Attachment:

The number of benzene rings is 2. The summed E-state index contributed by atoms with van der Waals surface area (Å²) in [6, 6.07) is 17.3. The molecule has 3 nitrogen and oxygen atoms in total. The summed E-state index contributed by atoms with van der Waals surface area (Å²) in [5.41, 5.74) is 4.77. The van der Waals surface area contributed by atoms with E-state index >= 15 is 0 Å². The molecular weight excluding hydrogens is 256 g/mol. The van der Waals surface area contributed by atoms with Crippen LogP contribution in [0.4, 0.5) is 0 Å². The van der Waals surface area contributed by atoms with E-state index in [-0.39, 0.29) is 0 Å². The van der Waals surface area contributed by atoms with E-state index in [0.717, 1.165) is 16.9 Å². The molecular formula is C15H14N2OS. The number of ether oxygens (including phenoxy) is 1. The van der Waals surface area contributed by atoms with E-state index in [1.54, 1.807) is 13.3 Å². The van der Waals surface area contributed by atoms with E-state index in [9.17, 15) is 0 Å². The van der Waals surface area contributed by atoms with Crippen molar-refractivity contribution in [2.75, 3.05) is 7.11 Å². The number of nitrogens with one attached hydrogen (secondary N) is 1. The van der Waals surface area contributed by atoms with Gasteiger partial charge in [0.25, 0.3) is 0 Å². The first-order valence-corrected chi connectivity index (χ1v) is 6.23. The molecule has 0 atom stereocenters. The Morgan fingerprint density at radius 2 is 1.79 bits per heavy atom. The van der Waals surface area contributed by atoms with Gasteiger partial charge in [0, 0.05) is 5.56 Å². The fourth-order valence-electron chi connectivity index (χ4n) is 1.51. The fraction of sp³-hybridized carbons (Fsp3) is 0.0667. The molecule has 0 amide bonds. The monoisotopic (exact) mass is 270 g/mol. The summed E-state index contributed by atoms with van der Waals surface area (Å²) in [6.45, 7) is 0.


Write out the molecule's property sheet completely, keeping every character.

The number of benzene rings is 2. The summed E-state index contributed by atoms with van der Waals surface area (Å²) in [6, 6.07) is 17.3. The molecule has 3 nitrogen and oxygen atoms in total. The summed E-state index contributed by atoms with van der Waals surface area (Å²) in [5.41, 5.74) is 4.77. The van der Waals surface area contributed by atoms with E-state index >= 15 is 0 Å². The molecular weight excluding hydrogens is 256 g/mol. The van der Waals surface area contributed by atoms with Crippen LogP contribution in [0.4, 0.5) is 0 Å². The van der Waals surface area contributed by atoms with E-state index in [-0.39, 0.29) is 0 Å². The van der Waals surface area contributed by atoms with E-state index in [0.717, 1.165) is 16.9 Å². The molecular formula is C15H14N2OS. The number of ether oxygens (including phenoxy) is 1. The van der Waals surface area contributed by atoms with E-state index in [1.54, 1.807) is 13.3 Å². The van der Waals surface area contributed by atoms with E-state index in [9.17, 15) is 0 Å². The van der Waals surface area contributed by atoms with Crippen molar-refractivity contribution in [2.75, 3.05) is 7.11 Å². The number of nitrogens with one attached hydrogen (secondary N) is 1. The van der Waals surface area contributed by atoms with Gasteiger partial charge in [0.25, 0.3) is 0 Å². The first-order valence-corrected chi connectivity index (χ1v) is 6.23. The molecule has 0 atom stereocenters. The Morgan fingerprint density at radius 2 is 1.79 bits per heavy atom. The van der Waals surface area contributed by atoms with Gasteiger partial charge in [0, 0.05) is 5.56 Å². The fourth-order valence-electron chi connectivity index (χ4n) is 1.51. The fraction of sp³-hybridized carbons (Fsp3) is 0.0667. The molecule has 0 amide bonds. The monoisotopic (exact) mass is 270 g/mol. The summed E-state index contributed by atoms with van der Waals surface area (Å²) in [6.45, 7) is 0.